Everything is very “HTC” in here. The keyboard is from HTC, the home screen is HTC Sense and there’s that clever widget front-and-centre which adjusts the apps you have available depending on your location (Work apps when you’re at work, Home apps when you’re back).
Within the Gallery (which I’ll talk more about in a moment) there’s the “Zoe” system for creating a video montage of your day. It’ll group together events in a fun and entertaining way, plus it’ll let you re-arrange the sequence, adjust the theme, the music and you can trim everything down to suit too.
The HTC Themes app will let you totally customize your phone with the help of a Theme Store. It’s got icon packs, additional colours, sounds and an online theming system so that you can tweak with the look online.
I’m a creature of habit, so I removed the HTC keyboard (which is quite good, I’ll admit, and has the swipe-style keyboard entry if you need it) and replace it with the Google one.
The gallery system also gets a tick from me because it auto-creates a little montage at the top of the page every time you use it. It kinda gives it a bit more life in a way and makes everything more interesting. An editing tool is also built in which will apply filters, remove red-eye, rotate, crop, flip and straighten photos. There’s a stack of effects too, including photo shapes, elements, double exposure and much more besides.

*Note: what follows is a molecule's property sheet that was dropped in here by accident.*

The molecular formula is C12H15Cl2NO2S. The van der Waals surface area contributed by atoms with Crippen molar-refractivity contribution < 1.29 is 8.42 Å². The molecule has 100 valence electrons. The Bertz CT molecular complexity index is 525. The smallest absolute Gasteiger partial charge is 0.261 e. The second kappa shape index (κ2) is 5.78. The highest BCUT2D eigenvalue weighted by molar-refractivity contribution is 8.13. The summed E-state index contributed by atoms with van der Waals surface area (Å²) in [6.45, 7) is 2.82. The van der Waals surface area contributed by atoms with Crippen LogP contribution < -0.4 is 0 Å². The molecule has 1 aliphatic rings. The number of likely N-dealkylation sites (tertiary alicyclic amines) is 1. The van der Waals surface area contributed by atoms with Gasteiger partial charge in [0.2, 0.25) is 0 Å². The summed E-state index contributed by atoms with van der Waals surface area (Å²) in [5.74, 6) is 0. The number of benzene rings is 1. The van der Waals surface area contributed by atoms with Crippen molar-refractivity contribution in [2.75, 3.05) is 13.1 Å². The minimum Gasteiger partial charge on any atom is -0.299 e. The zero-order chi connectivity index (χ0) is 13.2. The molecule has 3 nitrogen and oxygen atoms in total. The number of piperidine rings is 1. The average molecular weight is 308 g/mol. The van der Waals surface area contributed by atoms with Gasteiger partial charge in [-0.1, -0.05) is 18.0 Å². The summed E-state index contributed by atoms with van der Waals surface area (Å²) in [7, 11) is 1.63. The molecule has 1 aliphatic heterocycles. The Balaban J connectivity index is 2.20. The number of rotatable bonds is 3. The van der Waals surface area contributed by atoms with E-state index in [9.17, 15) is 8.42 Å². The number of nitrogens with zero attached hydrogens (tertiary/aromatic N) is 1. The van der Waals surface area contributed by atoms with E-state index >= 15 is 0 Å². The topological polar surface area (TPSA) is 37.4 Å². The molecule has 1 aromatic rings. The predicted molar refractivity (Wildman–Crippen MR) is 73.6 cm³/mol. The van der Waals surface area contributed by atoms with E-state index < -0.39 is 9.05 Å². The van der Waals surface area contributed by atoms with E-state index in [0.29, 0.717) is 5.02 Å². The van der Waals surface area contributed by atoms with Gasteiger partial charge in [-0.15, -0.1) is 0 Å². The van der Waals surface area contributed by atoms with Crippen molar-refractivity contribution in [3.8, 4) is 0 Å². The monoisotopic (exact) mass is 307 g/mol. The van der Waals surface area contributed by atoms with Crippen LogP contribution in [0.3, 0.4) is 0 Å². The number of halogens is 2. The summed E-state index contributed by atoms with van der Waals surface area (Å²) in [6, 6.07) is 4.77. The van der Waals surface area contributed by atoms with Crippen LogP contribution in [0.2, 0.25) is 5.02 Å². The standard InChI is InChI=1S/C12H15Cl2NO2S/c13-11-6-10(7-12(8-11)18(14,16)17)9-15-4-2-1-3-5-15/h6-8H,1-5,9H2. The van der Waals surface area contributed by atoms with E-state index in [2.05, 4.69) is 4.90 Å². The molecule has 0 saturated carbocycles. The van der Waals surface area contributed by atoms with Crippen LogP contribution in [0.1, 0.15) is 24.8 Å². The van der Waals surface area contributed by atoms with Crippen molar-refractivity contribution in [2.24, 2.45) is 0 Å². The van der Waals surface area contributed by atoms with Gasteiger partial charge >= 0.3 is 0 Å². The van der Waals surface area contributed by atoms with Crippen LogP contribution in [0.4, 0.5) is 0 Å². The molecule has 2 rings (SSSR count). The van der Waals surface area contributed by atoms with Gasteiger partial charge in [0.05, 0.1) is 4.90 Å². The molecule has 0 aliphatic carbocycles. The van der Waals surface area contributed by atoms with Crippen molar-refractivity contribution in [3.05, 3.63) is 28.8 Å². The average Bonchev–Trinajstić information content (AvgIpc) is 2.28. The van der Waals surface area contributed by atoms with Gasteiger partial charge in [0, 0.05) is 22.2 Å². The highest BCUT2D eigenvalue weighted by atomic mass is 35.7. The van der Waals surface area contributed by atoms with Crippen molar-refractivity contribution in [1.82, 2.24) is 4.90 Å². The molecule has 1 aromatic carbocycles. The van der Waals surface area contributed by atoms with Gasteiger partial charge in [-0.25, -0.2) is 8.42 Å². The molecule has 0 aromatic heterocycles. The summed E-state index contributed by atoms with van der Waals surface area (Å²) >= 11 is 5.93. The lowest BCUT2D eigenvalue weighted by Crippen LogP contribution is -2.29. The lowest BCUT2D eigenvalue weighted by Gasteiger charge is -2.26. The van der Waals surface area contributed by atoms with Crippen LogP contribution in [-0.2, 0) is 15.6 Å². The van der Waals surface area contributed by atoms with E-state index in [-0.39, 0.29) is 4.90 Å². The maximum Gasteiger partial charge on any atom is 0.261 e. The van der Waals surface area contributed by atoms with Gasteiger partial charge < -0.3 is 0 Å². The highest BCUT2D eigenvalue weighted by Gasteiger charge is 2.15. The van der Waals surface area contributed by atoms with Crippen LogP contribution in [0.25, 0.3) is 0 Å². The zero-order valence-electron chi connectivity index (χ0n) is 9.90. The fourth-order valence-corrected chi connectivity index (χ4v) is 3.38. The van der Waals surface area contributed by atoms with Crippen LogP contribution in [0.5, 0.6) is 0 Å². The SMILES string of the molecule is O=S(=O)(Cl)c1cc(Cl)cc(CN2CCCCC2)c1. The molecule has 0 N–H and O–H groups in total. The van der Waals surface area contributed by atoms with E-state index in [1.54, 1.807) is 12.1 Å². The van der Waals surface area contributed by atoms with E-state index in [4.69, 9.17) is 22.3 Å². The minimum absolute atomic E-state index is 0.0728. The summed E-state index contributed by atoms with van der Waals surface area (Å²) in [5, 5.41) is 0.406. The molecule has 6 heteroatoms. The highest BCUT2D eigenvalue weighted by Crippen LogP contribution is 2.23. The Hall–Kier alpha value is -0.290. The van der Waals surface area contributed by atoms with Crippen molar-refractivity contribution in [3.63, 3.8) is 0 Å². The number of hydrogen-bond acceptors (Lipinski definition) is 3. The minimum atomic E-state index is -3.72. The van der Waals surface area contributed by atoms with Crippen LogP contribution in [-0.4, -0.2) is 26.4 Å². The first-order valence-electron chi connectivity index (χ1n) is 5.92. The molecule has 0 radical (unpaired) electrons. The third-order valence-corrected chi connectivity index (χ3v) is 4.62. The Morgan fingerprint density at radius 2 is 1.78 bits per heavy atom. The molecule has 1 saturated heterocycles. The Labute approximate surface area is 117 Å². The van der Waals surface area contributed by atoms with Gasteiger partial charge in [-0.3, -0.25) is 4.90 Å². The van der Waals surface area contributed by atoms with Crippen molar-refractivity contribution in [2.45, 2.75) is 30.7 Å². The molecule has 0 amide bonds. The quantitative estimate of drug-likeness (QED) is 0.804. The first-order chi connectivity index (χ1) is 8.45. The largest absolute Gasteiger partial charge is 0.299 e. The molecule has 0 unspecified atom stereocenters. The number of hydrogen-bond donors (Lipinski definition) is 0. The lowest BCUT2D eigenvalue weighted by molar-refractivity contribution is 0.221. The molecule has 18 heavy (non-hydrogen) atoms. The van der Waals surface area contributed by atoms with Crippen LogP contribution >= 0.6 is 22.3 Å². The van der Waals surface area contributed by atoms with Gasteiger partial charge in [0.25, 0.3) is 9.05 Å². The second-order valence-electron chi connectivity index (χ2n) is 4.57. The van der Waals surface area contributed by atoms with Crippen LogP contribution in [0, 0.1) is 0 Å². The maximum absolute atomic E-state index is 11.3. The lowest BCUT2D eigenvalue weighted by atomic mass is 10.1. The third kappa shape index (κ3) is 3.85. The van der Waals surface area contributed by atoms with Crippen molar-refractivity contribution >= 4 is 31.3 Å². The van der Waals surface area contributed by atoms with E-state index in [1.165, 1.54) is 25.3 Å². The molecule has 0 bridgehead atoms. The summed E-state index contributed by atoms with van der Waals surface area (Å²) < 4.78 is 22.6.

The app drawer is still here, and you’ll be scrolling up and down through it or using the search tool to find apps if you don’t want to drag them onto your main screen. As with most Android devices, the Google goodness is here – Google Maps, Gmail, Maps, Drive, Slides, Sheets, Books, YouTube and Voice Search plus everything in-between. Again, like other devices it’ll sync your contacts, email and appointments via the mighty Google cloud if you put your Google account details in.
Google Play gives you access into a world of apps and you can merrily download whatever you fancy from the store. I had WhatsApp, Facebook, LinkedIn, TuneIn Radio and a load more apps installed to test and they operated fine – just down try and run too much at once.
Battery life, as I found pretty quickly, seemed to drop pretty quickly, but I found that this was due to the complete lack of LED on the phone. I couldn’t tell if I had any notifications, so I kept flicking the screen on and off to check instead – using precious battery life.
HTC have added a few other bits onto the phone, but I don’t appear to have the final ROM here so mileage may vary. I’ve got a weather app, a HTC Help system, Flashlight and News Republic.
The settings screens give you a friendly interface to the inside of your phone, including the ability to grab content from another phone, set gestures to quickly access apps, check for upgrades (this runs the very latest Android Marshmallow 6.0.1) and more.
There is a HDR mode on here, and you can geo-tag photos, adjust the shutter sound and use “Auto smile” or “Voice” capture.
Handy that. There’s also three seperate shooting modes – selfie, normal or panorama. That’s about it though to be honest, so here’s some shots I took on the phone..
Funky design, lightweight and well put together this. It grabs and holds the phone signal well and the screen – although perhaps not up to higher-spec competitors – is better than most low-end devices. The lack of an LED notification light and the one-speaker sound output was a bit of a let down.
With devices at this end of the spectrum (and we still, at this point, don’t know the exact price or release date), cuts have to be made somewhere, however the CPU gets faster, the RAM increases and the screen gets bigger if you look at the Desire 630 or 825, which are part of the same line-up.